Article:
The recently published article by Cepeda et al compiling pain trial data from the ClinicalTrials.gov database is important for the large number of randomized trials summarized (>7,000 trials).
1Much of the analysis focuses on attrition. However, several issues arising from the analyses warrant comment.
- Cepeda M.S.
- Lobanov V.
- Berlin J.A.
Use of ClinicalTrials.gov to estimate condition-specific nocebo effects and other factors affecting outcomes of analgesic trials.
J Pain. 2013; 14: 405-411
To read this article in full you will need to make a payment
Purchase one-time access:Academic & Personal: 24 hour online accessCorporate R&D Professionals: 24 hour online access
One-time access price info
- For academic or personal research use, select 'Academic and Personal'
- For corporate R&D use, select 'Corporate R&D Professionals'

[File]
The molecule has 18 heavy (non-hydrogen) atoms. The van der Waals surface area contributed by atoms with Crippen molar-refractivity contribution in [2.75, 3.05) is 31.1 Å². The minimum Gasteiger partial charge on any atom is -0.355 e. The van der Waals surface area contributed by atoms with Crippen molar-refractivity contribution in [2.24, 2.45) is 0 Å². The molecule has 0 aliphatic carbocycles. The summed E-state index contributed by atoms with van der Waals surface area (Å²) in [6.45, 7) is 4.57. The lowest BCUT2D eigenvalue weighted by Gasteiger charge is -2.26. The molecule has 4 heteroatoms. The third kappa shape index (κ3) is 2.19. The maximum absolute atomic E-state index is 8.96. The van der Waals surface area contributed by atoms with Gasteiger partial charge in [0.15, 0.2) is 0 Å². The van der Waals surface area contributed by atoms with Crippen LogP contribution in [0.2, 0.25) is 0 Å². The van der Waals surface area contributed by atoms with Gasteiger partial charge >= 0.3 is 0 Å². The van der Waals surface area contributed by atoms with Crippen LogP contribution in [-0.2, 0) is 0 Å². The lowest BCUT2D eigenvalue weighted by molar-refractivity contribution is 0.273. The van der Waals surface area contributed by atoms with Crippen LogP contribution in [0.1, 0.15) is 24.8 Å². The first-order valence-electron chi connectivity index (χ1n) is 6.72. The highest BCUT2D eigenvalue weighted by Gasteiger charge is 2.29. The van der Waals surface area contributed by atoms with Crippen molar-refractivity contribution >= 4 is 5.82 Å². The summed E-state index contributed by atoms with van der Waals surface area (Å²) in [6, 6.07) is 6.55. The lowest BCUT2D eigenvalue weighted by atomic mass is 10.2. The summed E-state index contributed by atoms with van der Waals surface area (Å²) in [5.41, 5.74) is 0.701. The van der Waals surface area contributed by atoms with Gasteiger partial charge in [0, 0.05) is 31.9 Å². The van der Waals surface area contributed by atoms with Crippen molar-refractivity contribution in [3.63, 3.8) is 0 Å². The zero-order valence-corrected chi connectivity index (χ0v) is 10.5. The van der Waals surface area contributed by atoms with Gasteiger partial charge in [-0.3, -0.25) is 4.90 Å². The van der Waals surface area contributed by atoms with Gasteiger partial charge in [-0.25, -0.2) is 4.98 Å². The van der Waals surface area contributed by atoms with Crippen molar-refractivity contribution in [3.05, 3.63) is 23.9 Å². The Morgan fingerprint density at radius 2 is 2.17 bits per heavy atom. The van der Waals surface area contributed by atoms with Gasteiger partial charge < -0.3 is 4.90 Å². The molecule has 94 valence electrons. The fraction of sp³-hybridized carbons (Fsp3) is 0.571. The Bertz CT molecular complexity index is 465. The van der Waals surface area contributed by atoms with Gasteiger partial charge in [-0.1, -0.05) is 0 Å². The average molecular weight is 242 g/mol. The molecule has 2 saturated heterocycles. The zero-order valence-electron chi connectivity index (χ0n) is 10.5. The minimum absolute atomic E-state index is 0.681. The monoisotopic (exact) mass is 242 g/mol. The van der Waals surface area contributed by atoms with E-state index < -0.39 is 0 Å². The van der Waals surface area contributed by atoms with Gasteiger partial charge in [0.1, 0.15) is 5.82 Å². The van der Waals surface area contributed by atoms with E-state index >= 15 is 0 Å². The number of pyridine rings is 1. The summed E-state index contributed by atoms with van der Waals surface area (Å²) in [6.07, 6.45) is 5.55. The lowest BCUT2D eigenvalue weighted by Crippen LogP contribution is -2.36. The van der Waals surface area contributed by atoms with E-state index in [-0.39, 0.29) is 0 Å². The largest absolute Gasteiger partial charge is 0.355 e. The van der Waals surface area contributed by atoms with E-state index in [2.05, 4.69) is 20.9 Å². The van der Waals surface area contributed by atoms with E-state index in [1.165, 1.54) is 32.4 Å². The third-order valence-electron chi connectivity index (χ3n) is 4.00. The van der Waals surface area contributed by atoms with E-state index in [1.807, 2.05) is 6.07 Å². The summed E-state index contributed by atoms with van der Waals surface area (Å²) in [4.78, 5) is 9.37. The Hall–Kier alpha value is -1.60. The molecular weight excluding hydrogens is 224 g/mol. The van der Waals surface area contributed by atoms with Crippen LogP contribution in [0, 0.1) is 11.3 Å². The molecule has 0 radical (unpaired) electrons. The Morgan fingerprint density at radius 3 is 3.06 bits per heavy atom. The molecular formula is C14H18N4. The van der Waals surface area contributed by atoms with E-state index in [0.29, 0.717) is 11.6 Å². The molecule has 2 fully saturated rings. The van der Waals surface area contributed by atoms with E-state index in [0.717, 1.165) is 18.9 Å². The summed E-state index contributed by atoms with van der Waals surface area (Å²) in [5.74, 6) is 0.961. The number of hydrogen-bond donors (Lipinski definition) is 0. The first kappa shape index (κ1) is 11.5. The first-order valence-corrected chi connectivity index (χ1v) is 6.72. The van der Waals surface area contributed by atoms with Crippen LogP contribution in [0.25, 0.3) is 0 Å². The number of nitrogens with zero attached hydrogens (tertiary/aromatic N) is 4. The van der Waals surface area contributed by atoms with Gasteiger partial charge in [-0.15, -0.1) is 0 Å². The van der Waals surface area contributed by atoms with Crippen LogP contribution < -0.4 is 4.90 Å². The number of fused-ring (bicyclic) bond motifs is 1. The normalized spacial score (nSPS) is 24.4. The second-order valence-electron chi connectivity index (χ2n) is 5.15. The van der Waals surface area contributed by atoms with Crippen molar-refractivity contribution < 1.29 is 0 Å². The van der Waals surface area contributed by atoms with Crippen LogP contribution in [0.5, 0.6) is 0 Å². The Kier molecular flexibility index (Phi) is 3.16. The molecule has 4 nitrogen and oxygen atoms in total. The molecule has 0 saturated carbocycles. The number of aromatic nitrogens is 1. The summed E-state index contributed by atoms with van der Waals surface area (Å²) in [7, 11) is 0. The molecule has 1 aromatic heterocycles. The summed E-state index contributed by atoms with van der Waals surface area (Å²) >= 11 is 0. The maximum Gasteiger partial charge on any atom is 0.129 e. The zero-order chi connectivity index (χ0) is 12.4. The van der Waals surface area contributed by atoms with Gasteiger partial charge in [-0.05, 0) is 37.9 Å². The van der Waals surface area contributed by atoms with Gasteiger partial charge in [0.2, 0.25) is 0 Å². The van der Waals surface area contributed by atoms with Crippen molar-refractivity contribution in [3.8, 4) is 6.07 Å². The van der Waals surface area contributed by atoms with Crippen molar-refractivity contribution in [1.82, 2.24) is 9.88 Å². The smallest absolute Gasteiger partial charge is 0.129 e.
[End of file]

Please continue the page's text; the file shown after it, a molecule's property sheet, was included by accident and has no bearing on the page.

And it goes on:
Subscribe:Subscribe to The Journal of Pain
Already a print subscriber? Claim online access
Already an online subscriber? Sign in
Register: Create an account
Institutional Access: Sign in to ScienceDirect
- Use of ClinicalTrials.gov to estimate condition-specific nocebo effects and other factors affecting outcomes of analgesic trials.J Pain. 2013; 14: 405-411
- Enriched enrolment with randomized withdrawal (EERW): Time for a new look at clinical trial design in chronic pain.Pain. 2008; 135: 217-220
- Two-stage enriched enrolment pain trials: A brief review of designs and opportunities for broader application.Pain. 2010; 148: 8-13
- Placebo response in neuropathic pain trials.Pain. 2008; 138: 479-483
© 2013 American Pain Society. Published by Elsevier Inc. All rights reserved.